I’m glad to see that we are moving away from shaming women for the lust of men.  It’s been a long time coming.  But once we get past the blame shifting, let’s just talk about motivation for a moment.  The apostle Paul said, “All things are lawful, but not all things are profitable. All things are lawful, but not all things edify.” (1 Corinthians 10:23, NAS).

Marketing consultants get paid enormous sums to advise individuals and corporations on how to positively impact the opinions of total strangers.  Something as simple as the tie a presidential candidate wears in a debate may impact his success in the polls.  The difference between fonts of the lettering on a new product’s label may make or break its future.

As angry as it may make some of us, the reality is that humans really do judge a book by its cover.  We can’t help it. All sorts of psychological and sociological studies have shown that our minds are constantly at work to keep us safe and make sense of our world.  Often our actions are based on this instantaneous internal processing of which we aren’t even aware.  At a base level, we are all advertising ourselves by means of our external packaging whether we want to or not.

Ineffective question: “Who’s at fault for the lust of men?”

Effective question: “How do I want to be treated by others in my world?”

In my twenties I was friends with a woman who dressed like she was just leaving the set of a heavy metal music video.  She totally loved Jesus and she was incredibly kind and loving, but her “packaging” was incongruent with her inner self.  I soon discovered that my current boyfriend had “dated” her in the very recent past.  David was a perfect gentleman.  He had not even tried to kiss me on our first date and now wanted me to fly to Maine to meet his parents.  Yet he had treated her like a late-night booty call.  He never took her out, didn’t introduce her to his friends, and really never treated her with any respect.  He had no remorse. He didn’t know he had done anything wrong.

Would YOU take these men seriously?

Would YOU take these men seriously?

In the business world, the same rules apply.  There was a study done a while back showing that when watching a business presentation, if the woman was wearing a suit which revealed cleavage and had a mid-thigh skirt, the men did not have as favorable a reaction to her presentation as the men who were shown the exact same presentation by a woman dressed in less sexy attire.  The respondents seemed unable able to focus on the presentation nor take the presenter seriously when she was dressed like “actresses” they had seen in pornography videos with “boss/secretary” themes.  Astounding, I know.

Women often get offended at this idea. We want to wear whatever we want and yet be treated with the same level of respect regardless of our external image. This is childish.  If you were alone in the city at night and you saw a man dressed like a gangster approaching you with narrow, darting eyes and a swagger, you would be a fool to not be concerned of the potential for danger.  This is not to say you should spray him with mace, but it would be wise to let him know that you had mace pointed at him. We all judge others on outward appearances, at least at first.  We have no other means by which we can determine our odds for safety.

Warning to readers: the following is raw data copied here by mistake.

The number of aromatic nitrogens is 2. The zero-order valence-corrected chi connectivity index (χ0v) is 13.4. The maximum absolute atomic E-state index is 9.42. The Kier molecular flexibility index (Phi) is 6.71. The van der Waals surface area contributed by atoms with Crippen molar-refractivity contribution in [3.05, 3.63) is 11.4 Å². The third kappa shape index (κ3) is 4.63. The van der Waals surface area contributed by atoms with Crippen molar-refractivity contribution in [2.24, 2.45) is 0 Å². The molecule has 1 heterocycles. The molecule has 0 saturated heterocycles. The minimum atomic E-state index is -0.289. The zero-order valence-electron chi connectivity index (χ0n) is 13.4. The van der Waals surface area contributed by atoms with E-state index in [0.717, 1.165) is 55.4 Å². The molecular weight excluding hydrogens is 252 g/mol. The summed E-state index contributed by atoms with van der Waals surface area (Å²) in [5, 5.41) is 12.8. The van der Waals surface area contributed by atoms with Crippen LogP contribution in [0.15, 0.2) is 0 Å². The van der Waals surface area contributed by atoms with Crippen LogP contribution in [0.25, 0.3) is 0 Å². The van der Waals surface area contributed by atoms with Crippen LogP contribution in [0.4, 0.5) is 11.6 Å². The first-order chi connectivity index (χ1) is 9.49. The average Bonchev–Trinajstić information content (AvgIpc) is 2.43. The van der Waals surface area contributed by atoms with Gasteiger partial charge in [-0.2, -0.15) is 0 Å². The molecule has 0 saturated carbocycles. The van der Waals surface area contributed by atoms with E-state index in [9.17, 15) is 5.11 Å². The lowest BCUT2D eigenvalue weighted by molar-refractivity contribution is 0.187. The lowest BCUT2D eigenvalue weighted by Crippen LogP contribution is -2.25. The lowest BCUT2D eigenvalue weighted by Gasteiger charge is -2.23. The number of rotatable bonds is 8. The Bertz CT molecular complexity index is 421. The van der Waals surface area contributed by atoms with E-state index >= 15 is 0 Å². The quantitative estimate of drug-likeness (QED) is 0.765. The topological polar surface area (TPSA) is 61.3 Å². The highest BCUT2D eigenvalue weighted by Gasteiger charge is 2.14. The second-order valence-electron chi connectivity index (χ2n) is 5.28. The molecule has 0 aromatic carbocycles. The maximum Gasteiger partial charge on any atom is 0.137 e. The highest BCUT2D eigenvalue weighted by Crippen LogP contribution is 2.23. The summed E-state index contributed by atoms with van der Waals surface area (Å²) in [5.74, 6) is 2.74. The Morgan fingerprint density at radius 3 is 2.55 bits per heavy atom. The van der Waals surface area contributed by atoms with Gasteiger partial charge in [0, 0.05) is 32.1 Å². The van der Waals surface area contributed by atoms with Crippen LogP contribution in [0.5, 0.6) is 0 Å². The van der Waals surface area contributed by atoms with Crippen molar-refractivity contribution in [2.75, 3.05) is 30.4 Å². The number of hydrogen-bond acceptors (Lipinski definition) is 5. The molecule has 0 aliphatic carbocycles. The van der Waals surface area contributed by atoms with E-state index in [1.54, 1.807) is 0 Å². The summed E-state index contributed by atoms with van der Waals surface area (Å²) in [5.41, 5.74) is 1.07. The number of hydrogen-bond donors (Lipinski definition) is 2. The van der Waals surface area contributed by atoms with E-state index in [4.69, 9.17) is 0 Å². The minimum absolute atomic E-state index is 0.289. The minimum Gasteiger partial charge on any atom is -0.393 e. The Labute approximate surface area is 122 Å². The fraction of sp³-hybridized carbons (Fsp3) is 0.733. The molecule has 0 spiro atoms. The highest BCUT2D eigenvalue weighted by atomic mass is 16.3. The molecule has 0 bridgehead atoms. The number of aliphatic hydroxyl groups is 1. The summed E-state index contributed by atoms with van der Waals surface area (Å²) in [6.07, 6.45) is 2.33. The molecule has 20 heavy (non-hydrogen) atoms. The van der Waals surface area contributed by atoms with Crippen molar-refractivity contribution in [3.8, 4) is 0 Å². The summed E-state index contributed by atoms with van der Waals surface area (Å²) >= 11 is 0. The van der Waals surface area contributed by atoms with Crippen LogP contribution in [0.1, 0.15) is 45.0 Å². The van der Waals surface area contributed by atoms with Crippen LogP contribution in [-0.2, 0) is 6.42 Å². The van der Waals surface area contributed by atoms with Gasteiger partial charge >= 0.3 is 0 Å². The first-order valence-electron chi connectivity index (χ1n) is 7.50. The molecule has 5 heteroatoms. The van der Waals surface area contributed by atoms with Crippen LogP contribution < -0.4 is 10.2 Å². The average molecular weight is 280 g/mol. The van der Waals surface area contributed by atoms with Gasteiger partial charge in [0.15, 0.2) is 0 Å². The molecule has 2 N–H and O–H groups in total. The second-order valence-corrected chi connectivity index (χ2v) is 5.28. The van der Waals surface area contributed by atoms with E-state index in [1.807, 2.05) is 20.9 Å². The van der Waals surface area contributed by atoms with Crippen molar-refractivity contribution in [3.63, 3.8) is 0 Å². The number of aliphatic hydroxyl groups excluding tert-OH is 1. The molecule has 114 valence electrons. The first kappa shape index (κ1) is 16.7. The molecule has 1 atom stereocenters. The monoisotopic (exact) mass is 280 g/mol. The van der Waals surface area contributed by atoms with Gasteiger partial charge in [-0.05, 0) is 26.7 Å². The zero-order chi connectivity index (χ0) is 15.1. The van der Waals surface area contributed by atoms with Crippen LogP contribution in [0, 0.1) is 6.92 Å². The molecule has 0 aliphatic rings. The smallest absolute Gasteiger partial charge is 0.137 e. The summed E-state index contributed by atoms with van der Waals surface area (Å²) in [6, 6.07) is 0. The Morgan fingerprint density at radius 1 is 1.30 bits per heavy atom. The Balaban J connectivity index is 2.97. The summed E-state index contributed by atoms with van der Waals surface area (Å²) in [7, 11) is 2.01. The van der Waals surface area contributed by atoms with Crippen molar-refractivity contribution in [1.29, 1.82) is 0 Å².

However we present ourselves in the world has a direct impact on how we will be treated by others.  This has nothing to do with right or wrong, Christian or secular.  It is just logic.  If we want to be treated with respect and honor, we should dress and carry ourselves in a respectable way which lets everyone know our expectations.  Whatever packaging we choose, we are marketing ourselves.  Sexy dress and behaviors sell us as sexual objects; everything else about us is considered secondary. Modesty in dress, language and behavior sells us as so much more than just sexual objects.

What are you selling?

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Chasing Crows

Heresy.  That’s a powerful word that’s been used to shut down religious opposition for centuries. Lately some Christian leaders have been saying that heresy is the greatest threat to the church we face today.  I’ve seen loving Christians become so wrapped around the axle over it that their Facebook feeds become a poison well of anger, hatred, and division.  Ironic, isn’t it?

Heresy isn’t a new phenomenon. In about 600 B.C., the prophet Jeremiah wrote, “Then the LORD said to me, “The prophets are prophesying falsehood in My name. I have neither sent them nor commanded them nor spoken to them; they are prophesying to you a false vision, divination, futility and the deception of their own minds. ” (Jeremiah 14:14, NAS) There are similar passages all over the Old and New Testaments.  So why is it suddenly seen as the greatest threat to Christianity?